Overview: In Batman: One Bad Day-Two-Face #1, Batman aids Harvey Dent in trying to unravel who put a death threat out on Harvey Dent’s father’s life.
Synopsis (spoilers ahead): Batman: One Bady Day-Two-Face #1 begins years ago, as Two-Face holds a young man over the edge of a building. The GCPD has the building surrounded down below, and Batman asks Commissioner Gordon to hold off firing upon Two-Face for a few minutes while he intercepts. Down below, one officer tells Christopher Nakano, then an officer, to extend the perimeter.
Batman beats his way through Two-Face’s thugs. When he reaches Two-Face, a police sniper takes a shot at the villain and misses. Two-Face drops the young man, and Batman ropes the youngster before he plummets to a grisly death. Gordon arrives, and Two-Face is arrested.
Batman and Gordon talk about Gordon’s theory that Harvey might not still be in there, just Two-Face. Gordon still believes, reminding Batman that Harvey isn’t gone.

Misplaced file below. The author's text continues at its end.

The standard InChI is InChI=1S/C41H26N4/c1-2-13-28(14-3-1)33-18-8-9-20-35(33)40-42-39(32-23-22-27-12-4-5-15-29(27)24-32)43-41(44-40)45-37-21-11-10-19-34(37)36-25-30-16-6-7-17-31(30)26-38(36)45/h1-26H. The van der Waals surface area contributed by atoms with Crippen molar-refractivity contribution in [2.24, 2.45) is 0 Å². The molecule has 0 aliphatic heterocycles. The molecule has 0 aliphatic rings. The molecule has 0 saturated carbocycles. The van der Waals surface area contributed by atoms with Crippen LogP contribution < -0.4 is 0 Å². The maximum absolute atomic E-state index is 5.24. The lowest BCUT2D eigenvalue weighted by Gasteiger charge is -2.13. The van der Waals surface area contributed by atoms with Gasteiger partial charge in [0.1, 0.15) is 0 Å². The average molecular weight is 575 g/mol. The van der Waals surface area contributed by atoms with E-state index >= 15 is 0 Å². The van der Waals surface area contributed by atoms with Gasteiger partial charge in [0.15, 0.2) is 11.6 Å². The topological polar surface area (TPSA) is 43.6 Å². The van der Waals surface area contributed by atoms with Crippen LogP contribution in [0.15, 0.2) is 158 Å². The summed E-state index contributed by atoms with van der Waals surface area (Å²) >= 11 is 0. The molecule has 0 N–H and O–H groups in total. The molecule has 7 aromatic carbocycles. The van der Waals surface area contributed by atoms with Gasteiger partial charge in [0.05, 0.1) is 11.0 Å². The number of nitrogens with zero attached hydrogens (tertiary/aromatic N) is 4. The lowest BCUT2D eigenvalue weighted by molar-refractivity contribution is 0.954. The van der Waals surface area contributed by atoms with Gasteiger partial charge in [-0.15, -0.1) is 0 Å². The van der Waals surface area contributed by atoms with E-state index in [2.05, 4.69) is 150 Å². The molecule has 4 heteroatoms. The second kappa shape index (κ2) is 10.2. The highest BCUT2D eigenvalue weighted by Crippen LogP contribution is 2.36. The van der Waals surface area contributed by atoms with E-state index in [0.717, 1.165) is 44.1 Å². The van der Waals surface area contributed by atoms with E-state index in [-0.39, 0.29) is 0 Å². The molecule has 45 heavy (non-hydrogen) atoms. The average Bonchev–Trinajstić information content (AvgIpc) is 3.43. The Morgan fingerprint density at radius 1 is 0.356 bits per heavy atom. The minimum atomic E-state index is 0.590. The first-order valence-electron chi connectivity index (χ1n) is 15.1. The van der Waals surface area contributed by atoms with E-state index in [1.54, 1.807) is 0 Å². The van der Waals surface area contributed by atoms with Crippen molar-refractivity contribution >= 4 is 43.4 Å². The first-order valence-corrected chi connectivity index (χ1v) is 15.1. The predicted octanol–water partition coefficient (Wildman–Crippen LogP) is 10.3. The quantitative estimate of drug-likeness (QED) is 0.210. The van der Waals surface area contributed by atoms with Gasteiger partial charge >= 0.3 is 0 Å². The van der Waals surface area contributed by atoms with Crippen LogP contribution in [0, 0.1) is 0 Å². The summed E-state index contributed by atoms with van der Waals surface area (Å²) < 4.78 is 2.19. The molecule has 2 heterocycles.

In the present, Two-Face meets with Mayor Nakano, who begrudgingly offers the former villain a chance at being district attorney again. Harvey graciously accepts, noting that he wants to make good on this trust.
That night, Dent meets with Batman. Dent tells Batman that his father is celebrating his eighty-eighth birthday. Dent received a death threat for his father, whom he says is responsible for all of the good parts of Harvey’s character. Dent can’t make out who sent it, and despite this threat, his father won’t move the date of his birthday party. Harvey asks Batman to look into the threat and make sure his father is protected.
Batman goes through all the people who could have a vendetta against Harvey Dent, including other rogues, members of the Bat-Family, and members of City Hall. Batgirl (Stephanie Brown) shows up and asks Batman to chat with her out in the fresh air of Gotham City. Batgirl suggests that Batman is giving Two-Face special treatment because of the gray area he walks between friend and foe. Her opinion is influenced by her relationship with her father, the Cluemaster.
While Batman doesn’t outright say it to her face, he admits that Batgirl is right. He must consider that Two-Face created this threat himself, if not some other member of his family.
Time goes by, and Oracle tells Batman that she’s come up with nothing. There’s no word on the street, and the note turned up no fingerprints. Batman relays this to Harvey Dent, affirming that he’s still going to look into it.